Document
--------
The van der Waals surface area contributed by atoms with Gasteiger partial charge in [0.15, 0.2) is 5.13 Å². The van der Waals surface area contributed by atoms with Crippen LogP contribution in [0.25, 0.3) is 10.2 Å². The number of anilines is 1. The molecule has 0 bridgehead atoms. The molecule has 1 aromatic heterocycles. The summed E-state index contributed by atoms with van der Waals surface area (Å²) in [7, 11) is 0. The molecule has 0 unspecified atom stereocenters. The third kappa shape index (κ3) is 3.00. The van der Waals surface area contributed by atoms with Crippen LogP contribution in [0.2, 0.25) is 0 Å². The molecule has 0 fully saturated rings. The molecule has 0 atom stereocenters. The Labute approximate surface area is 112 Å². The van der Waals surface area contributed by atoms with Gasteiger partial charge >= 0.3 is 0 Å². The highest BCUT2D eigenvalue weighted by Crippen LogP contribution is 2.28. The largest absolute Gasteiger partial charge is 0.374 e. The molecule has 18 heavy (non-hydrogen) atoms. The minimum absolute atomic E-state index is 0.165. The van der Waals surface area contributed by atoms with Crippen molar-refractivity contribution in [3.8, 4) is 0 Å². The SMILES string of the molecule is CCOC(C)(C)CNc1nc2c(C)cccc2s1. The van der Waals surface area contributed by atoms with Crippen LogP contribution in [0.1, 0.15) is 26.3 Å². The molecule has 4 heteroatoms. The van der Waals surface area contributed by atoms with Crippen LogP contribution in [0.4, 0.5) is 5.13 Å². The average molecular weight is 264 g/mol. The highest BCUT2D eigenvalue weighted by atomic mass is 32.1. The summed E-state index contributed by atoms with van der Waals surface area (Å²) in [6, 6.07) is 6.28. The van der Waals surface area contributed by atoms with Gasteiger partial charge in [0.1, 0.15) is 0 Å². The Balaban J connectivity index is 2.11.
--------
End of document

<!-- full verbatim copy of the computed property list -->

The van der Waals surface area contributed by atoms with Gasteiger partial charge in [0.15, 0.2) is 5.13 Å². The van der Waals surface area contributed by atoms with Crippen LogP contribution in [0.25, 0.3) is 10.2 Å². The number of anilines is 1. The molecule has 0 bridgehead atoms. The molecule has 1 aromatic heterocycles. The summed E-state index contributed by atoms with van der Waals surface area (Å²) in [7, 11) is 0. The molecule has 0 unspecified atom stereocenters. The third kappa shape index (κ3) is 3.00. The van der Waals surface area contributed by atoms with Crippen LogP contribution in [0.2, 0.25) is 0 Å². The molecule has 0 fully saturated rings. The molecule has 0 atom stereocenters. The Labute approximate surface area is 112 Å². The van der Waals surface area contributed by atoms with Gasteiger partial charge >= 0.3 is 0 Å². The highest BCUT2D eigenvalue weighted by Crippen LogP contribution is 2.28. The largest absolute Gasteiger partial charge is 0.374 e. The molecule has 18 heavy (non-hydrogen) atoms. The minimum absolute atomic E-state index is 0.165. The van der Waals surface area contributed by atoms with Crippen molar-refractivity contribution in [3.8, 4) is 0 Å². The SMILES string of the molecule is CCOC(C)(C)CNc1nc2c(C)cccc2s1. The van der Waals surface area contributed by atoms with Crippen LogP contribution in [0.1, 0.15) is 26.3 Å². The molecule has 4 heteroatoms. The van der Waals surface area contributed by atoms with Crippen LogP contribution in [0.4, 0.5) is 5.13 Å². The average molecular weight is 264 g/mol. The highest BCUT2D eigenvalue weighted by atomic mass is 32.1. The summed E-state index contributed by atoms with van der Waals surface area (Å²) in [6, 6.07) is 6.28. The van der Waals surface area contributed by atoms with Gasteiger partial charge in [0.1, 0.15) is 0 Å². The Balaban J connectivity index is 2.11.